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Everything posted by lebowits

  1. lebowits

    Steven Shaw

    I did not know him and only corresponded with him a few times, but his effect on my life through eGullet has been profound. I have made many wonderful friends here and I certainly would not be what I am today as a contributor, occasional teacher, and often taught. Wisdom begins with the three simple words "I don't know". I didn't know him, and I am the poorer for it.
  2. I've used Greweling's "Chai Tiger" formula with great success.
  3. I think I figured this one out. Here is a formula for what my taste testers have called a successful batch. This is a small batch and I need to double it for production use. 150 grams cream 1 vanilla bean, scraped 200 grams brown sugar (light or dark doesn't seem to matter though I used light) lemon juice 50 grams glucose syrup 100 grams butter, unsalted Combine the cream and vanilla bean into a small pot and put over a low flame to come to a simmer slowly In a pot, combine the brown sugar with just enough lemon juice to moisten and combine to get a "sandy" texture Add glucose to the brown sugar Bring the sugar mixture to a boil over high heat stirring continuously. The sugar will foam and it will be difficult to see when it melts and caramelizes Use a candy or IR thermometer and continue to cook the sugar until it reaches approximately 320F (160C) Add the butter and stir until the butter is completely melted and combined Add the warm cream being careful not to burn yourself as the water boils off, stirring to combine completely. Continue stirring until you're sure that you have a smooth mixture and that all the sugars are full melted Remove from heat and pour into a pan to cool. Let the caramel cool until room temperature before piping into prepared molds.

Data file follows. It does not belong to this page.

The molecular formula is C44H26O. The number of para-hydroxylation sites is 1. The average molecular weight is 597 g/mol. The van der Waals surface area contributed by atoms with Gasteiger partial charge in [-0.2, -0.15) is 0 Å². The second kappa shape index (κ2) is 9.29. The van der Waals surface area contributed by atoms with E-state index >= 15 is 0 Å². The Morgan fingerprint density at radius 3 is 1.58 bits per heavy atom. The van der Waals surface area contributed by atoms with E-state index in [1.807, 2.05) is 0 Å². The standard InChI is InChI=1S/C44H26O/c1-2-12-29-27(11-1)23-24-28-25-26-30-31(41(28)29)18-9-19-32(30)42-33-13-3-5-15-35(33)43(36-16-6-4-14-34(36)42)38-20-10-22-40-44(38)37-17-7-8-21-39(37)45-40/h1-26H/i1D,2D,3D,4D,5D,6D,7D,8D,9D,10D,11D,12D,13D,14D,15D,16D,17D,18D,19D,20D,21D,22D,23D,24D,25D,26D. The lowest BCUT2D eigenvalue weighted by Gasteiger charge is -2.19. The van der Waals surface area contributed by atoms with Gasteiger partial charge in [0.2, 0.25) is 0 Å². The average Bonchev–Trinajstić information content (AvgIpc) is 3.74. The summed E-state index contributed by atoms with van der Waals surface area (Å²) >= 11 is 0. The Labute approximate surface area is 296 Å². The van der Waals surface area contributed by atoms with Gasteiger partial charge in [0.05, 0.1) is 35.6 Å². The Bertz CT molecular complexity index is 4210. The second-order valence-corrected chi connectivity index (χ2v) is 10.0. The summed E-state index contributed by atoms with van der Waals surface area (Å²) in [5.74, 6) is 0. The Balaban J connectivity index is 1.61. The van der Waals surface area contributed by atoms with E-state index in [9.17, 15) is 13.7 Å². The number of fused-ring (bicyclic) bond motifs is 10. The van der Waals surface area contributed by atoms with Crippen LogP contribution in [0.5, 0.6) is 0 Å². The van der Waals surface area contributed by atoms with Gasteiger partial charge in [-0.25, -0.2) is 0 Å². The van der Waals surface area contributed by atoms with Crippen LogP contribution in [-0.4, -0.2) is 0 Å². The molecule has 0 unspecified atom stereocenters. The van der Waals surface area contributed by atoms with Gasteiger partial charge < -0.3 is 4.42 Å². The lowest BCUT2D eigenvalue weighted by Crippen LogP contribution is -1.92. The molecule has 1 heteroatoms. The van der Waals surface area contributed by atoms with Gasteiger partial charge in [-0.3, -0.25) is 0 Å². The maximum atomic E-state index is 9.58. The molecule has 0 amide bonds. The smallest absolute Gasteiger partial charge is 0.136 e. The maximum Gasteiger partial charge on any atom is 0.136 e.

4. Thanks for the replies. This definitely helps. I too have a Dedy guitar which is what D&R resells. Now I just have to figure out the depth of the slab. My purpose in asking the question is because I want to scale down a pate de fruit formula to give me a thinner slab and a smaller rectangle/square without wasting a bunch of product.
  5. I often see formulas for confectionery products which are slabbed and cut. Typically, the method says "pour into a prepared frame" without specifying the length, width and depth. This begs the question; Is there a "standard" size for a confectionery frame? As a specific example, if you review the formulas from Boiron for pate de fruit, each table gives the weights for each ingredient and then in rather small type at the bottom of the page is a method which presumes that you have some idea of what you're doing. No mention is made of the size in which the resulting product should be poured. Is it just me? Am I missing something obvious?
  6. How viscous is your chocolate when you dip? What temp do you normally have it at when dipping? My chocolate is at the working temp specified, so around 88F - 89F for dark chocolate. I don't dip in my tempering machine as it's too far to reach cleanly. I ladle chocolate into another bowl which I perch on top of small pot which holds it perfectly and tip the bowl at an angle to allow me to reach in using a straight line. My chocolate will of course cool a bit as I'm working, so when it gets too thick to really dip anymore, I dump it out onto a sheet pan, and get fresh chocolate from the machine. This gives me a "warm" bowl again. I can usually dip 125 pieces or so using 2 bowls of chocolate.
  7. I use that technique all the time. I get an occasional gap, but for the most part, they come out beautifully.
  8. I've wrapped unfilled choux puffs after baking, but never individually wrapped them. I expect that if you keep the tightly closed container closed until fully thawed and up to room temp you won't have any problems.
  9. What color did you speckle the purple and red molds with? Their all lovely.